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I have a JAXB generated class PersonType with the properties name, phone, address. In the XSD I define that "phone" minoccurs="1". How can I test programatically(i.e. via reflection, etc), in Java code, if the property "phone" is required or not in the XSD?

Later edit: The JAXB generator creates a class without any "required", etc. attributes. So there's no annotation on the class or it's fields to indicate if it's required or not. However, there's the @XmlElement annotation on the field specifying the XSD equivalent element. So I guess the only solution is to inspect this annotation and then make an XPath or something against the XSD?

Thank you!

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You want to test that the class contains @XmlElement(required=true) or you want to test that an instance of the class has the require name element? –  Blaise Doughan Feb 26 '13 at 19:47
@BlaiseDoughan I need a way to test if that field is required or not in the XSD-side. In the Java generated class, there's no indication of that. Thank you! –  Dan Feb 27 '13 at 9:04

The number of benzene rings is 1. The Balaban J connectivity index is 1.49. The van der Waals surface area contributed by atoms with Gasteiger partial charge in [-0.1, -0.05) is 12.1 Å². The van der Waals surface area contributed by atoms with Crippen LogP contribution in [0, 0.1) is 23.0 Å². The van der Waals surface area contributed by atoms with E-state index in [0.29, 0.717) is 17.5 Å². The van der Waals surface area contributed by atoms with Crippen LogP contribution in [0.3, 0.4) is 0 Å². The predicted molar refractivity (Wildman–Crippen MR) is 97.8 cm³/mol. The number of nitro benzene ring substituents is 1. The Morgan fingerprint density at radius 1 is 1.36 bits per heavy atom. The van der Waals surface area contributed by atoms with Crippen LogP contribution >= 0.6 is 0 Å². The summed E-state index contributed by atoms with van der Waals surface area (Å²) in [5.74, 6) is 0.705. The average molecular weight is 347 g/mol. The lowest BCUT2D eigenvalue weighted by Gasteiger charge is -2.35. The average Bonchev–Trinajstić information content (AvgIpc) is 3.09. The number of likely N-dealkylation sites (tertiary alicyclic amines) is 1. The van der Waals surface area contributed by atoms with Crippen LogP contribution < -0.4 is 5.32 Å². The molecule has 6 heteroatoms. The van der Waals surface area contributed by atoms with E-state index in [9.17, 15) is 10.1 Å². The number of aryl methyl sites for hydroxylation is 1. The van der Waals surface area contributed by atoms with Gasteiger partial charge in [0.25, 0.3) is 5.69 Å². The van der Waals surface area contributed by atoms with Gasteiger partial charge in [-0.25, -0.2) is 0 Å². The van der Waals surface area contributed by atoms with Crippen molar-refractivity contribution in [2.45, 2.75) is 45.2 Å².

1 Answer 1

The @XmlElement annotation has a required property (false by default) that is used to indicate that an XML element is required (minOccurs > 0). You could use the java.lang.reflect APIs to get this value from the class.

XML Schema

In the XML schema below the foo element is required and the bar element is not.

<?xml version="1.0" encoding="UTF-8"?>

    <complexType name="root">
            <element name="foo" type="string"/>
            <element name="bar" type="string" minOccurs="0"/>


Generated Class

Below is the class that was generated from the XML schema. We see that the foo field is annotated with @XmlElement(required=true) anf the bar field is not.

@XmlType(name = "root", propOrder = {
public class Root {

    @XmlElement(required = true)
    protected String foo;

    protected String bar;

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Thank you! It is a good solution, however if these fields are part of a restriction from a base type, JAXB doesn't generate any metadata for the "extended" type. The fields are defined only in the base type(in Java code). –  Dan Feb 28 '13 at 10:04
@leadgy - You can use reflection to inspect inherited fields/properties as well. You can also get a classes super class and inspect that directly as well. –  Blaise Doughan Feb 28 '13 at 11:33
It's just that if you restrict from a parent type, the restrictions set in the child type don't appear in the generated Java code. So I'm not sure how's that possible with reflection. Thanks! –  Dan Feb 28 '13 at 15:36

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